After many years of enforced silence, the State Hermitage Museum in St. Petersburg, Russia, has announced that it has been holding a major trove of French Impressionist and Post-Impressionist paintings from German private collections that were taken to the Soviet Union at the end of World War II and have not been seen since.
The paintings, many of which were widely believed to have been lost, are to be shown at the Hermitage in March.
More than 70 works by such artists as Degas, Cezanne, Daumier, Toulouse-Lautrec, Monet, Pissarro, Renoir and van Gogh were sent there by Soviet military authorities in Germany, and consigned to the Hermitage, where they remained a strictly guarded state secret until after the regime fell in 1991.
Even after that, their existence was known to only a few people until a brief news item about the exhibition appeared last week in the St. Petersburg News.
The Hermitage has not identified many of the paintings, presumably because it does not want to leave itself open to private claims of restitution before the show.
As to the question of returning the paintings to Germany, the director of the Hermitage, Dr. Mikhail Pyotrovsky, said only that it was "a legal question, to be debated in court." He added permission for any art treasures to leave the country must come from the Russian government.
The show in March will certainly include a Degas masterpiece, "Place de la Concorde," which is constantly reproduced in books on the artist with the annotation "Missing. Believed destroyed," and "The White House at Night," which van Gogh finished six weeks before his death in 1890.
d,.100l The question of restitution for artworks taken in wartime remains touchy. "An exhibition of this sort still raises delicate questions," said Mr. Pyotrovsky, who was in New York over the weekend.
"We decided to make it. We announced it in St. Petersburg a few days ago. In principle, we have the permission of the ministry. We believe that in these matters the main thing nowadays is to show what we have, plainly and openly."
Mr. Pyotrovsky said he was co-chairman, with Dr. Werner Schmidt, the director of the Dresden museums, of a restitution commission composed of five German and five Russian museum directors. "Among professionals," he said, "there can be free, open and informed discussions. But when politicians intervene . . ."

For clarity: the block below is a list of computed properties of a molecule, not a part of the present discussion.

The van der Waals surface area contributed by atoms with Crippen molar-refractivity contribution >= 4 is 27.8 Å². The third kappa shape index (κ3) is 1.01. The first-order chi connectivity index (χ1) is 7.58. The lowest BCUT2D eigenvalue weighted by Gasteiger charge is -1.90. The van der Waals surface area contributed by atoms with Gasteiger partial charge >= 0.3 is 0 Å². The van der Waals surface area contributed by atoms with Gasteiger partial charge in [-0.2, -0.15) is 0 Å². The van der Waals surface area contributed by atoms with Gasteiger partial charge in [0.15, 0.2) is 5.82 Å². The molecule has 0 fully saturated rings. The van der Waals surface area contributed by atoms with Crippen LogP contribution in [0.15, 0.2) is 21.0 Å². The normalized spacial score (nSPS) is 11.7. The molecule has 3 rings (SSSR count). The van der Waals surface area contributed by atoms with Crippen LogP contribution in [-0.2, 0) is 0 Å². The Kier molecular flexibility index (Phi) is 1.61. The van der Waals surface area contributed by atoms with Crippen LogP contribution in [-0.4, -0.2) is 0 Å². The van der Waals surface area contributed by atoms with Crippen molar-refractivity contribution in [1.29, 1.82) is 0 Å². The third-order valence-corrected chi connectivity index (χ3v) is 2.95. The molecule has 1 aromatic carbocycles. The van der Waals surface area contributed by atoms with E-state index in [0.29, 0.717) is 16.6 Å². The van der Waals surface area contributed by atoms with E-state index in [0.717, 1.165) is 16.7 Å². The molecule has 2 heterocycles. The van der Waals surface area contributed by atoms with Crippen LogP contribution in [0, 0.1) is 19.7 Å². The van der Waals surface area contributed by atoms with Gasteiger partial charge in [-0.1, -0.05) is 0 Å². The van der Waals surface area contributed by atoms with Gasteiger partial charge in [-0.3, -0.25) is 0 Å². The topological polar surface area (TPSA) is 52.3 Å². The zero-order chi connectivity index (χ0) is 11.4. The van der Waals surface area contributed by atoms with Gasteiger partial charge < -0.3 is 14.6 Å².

He said it would be impossible to exaggerate the degree of secrecy that had been imposed by the Soviet authorities in the matter of the paintings from Germany. His father was the director of the Hermitage for 26 years, and Mr. Pyotrovsky began his own studies there in 1954, when he was 10.
"But I myself did not get to see the paintings from Germany until 1991, when I was made deputy director of the museum," he said.
"It was an unbelievable experience. No one had seen them for 50 years. No restorer had touched them for 70 years. Many of them came from the private collection of Otto Krebs, near Weimar, that had virtually never been seen at all. There was a period when we couldn't even find Krebs' initials."
Mr. Pyotrovsky said the Hermitage was now an "open museum." "We are there to show what we have, and to share our information with museum professionals," he said. "Ours is not, and never has been, a 'Russian museum.' We have national museums for our national art. The Hermitage is an international museum, a museum of all the world, and it should be open to all the world."
Describing his relations with museum directors in the west as better than with some of his colleagues in Russia, Mr. Pyotrovsky said, "We see the Hermitage as a member of the international family of museums."
The show of paintings will be followed by an exhibition of drawings, watercolors and pastels from the same sources.